Interactive blocking in Arrow-Debreu economies

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2008-11-02
Authors
Xiong, Siyang
Zheng, Charles
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Economics

The Department of Economic Science was founded in 1898 to teach economic theory as a truth of industrial life, and was very much concerned with applying economics to business and industry, particularly agriculture. Between 1910 and 1967 it showed the growing influence of other social studies, such as sociology, history, and political science. Today it encompasses the majors of Agricultural Business (preparing for agricultural finance and management), Business Economics, and Economics (for advanced studies in business or economics or for careers in financing, management, insurance, etc).

History
The Department of Economic Science was founded in 1898 under the Division of Industrial Science (later College of Liberal Arts and Sciences); it became co-directed by the Division of Agriculture in 1919. In 1910 it became the Department of Economics and Political Science. In 1913 it became the Department of Applied Economics and Social Science; in 1924 it became the Department of Economics, History, and Sociology; in 1931 it became the Department of Economics and Sociology. In 1967 it became the Department of Economics, and in 2007 it became co-directed by the Colleges of Agriculture and Life Sciences, Liberal Arts and Sciences, and Business.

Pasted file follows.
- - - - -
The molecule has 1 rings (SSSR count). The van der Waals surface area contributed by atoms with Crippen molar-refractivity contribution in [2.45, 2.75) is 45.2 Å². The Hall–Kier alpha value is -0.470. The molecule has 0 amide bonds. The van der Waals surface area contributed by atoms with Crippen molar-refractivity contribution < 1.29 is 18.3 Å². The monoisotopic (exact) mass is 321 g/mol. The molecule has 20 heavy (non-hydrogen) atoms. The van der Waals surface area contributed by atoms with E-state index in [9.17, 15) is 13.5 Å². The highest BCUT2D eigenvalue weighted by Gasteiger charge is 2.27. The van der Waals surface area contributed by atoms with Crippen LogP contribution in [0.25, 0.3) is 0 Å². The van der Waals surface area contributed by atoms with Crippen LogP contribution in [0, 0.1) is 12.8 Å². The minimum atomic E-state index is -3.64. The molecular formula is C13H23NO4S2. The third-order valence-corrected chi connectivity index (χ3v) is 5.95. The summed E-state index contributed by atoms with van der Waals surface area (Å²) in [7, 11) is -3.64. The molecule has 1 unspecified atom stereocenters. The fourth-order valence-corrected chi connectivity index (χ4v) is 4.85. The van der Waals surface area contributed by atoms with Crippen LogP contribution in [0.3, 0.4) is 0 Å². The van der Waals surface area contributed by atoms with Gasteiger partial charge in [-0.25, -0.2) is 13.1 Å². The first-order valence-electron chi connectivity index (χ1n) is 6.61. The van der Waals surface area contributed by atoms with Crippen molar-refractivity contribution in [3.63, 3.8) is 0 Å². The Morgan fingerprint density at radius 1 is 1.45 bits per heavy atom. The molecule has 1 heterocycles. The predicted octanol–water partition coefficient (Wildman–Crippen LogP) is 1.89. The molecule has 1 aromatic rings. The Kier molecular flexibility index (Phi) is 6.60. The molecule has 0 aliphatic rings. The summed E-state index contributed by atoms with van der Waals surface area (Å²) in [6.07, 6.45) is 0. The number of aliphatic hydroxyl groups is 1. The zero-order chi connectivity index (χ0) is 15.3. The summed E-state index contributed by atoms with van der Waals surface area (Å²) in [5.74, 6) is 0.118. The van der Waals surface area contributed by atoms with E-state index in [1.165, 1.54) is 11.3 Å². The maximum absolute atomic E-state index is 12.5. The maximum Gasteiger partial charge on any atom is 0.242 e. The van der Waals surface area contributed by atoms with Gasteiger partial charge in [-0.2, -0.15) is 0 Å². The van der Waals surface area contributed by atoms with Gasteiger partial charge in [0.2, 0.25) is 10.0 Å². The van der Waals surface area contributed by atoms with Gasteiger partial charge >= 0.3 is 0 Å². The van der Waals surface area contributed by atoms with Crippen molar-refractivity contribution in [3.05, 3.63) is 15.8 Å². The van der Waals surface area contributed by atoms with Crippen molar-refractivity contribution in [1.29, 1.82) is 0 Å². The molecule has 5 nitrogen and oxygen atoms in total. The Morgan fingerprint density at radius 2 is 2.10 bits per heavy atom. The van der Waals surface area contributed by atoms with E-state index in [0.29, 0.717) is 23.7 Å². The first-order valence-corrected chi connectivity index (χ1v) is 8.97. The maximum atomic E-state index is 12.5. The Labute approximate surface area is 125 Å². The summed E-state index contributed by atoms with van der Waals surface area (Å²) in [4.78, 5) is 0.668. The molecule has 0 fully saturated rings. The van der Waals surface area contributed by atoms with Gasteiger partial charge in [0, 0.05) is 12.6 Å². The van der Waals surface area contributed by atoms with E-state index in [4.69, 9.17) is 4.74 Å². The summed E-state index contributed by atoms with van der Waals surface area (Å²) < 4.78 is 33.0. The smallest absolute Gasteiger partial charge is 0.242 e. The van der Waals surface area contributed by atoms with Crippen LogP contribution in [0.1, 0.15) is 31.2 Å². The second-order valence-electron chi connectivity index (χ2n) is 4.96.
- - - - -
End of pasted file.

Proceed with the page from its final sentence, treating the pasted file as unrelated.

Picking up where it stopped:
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1898–present

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  • Department of Economic Science (1898–1910)
  • Department of Economics and Political Science (1910-1913)
  • Department of Applied Economics and Social Science (1913–1924)
  • Department of Economics, History and Sociology (1924–1931)
  • Department of Economics and Sociology (1931–1967)

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Abstract

Competitive behaviors such as outbidding one's rivals may be countered by the rivals' threat of mutually destructive objections. In an Arrow-Debreu model of production economies with firms privatized by property rights, we model such hindered competitive behaviors as a coalition's attempt to block a status quo given the threat that the outsiders of the coalition, especially those with whom the coalition shares ownership of firms, may resort to production-ruining secession. We introduce new concepts of the core such that a coalition's blocking plan is feasible only if it is not blocked by the outsiders with such secession. Based on such notions, we prove core equivalence theorems in the replication framework.

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